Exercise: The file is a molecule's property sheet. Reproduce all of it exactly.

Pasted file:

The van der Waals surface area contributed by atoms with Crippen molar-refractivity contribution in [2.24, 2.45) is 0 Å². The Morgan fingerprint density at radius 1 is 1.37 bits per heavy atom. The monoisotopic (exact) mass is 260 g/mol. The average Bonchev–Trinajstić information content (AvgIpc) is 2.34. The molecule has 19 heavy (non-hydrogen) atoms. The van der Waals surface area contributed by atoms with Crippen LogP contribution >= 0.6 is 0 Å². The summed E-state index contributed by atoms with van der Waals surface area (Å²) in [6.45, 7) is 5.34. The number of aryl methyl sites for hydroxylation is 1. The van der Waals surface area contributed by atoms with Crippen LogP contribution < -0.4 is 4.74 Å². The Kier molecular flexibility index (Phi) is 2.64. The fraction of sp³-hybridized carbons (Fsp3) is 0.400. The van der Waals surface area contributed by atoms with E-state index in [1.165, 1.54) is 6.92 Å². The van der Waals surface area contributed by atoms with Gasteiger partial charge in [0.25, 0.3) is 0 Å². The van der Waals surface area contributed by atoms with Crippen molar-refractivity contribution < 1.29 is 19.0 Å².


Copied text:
The van der Waals surface area contributed by atoms with Crippen molar-refractivity contribution in [2.24, 2.45) is 0 Å². The Morgan fingerprint density at radius 1 is 1.37 bits per heavy atom. The monoisotopic (exact) mass is 260 g/mol. The average Bonchev–Trinajstić information content (AvgIpc) is 2.34. The molecule has 19 heavy (non-hydrogen) atoms. The van der Waals surface area contributed by atoms with Crippen LogP contribution >= 0.6 is 0 Å². The summed E-state index contributed by atoms with van der Waals surface area (Å²) in [6.45, 7) is 5.34. The number of aryl methyl sites for hydroxylation is 1. The van der Waals surface area contributed by atoms with Crippen LogP contribution < -0.4 is 4.74 Å². The Kier molecular flexibility index (Phi) is 2.64. The fraction of sp³-hybridized carbons (Fsp3) is 0.400. The van der Waals surface area contributed by atoms with E-state index in [1.165, 1.54) is 6.92 Å². The van der Waals surface area contributed by atoms with Gasteiger partial charge in [0.25, 0.3) is 0 Å². The van der Waals surface area contributed by atoms with Crippen molar-refractivity contribution < 1.29 is 19.0 Å².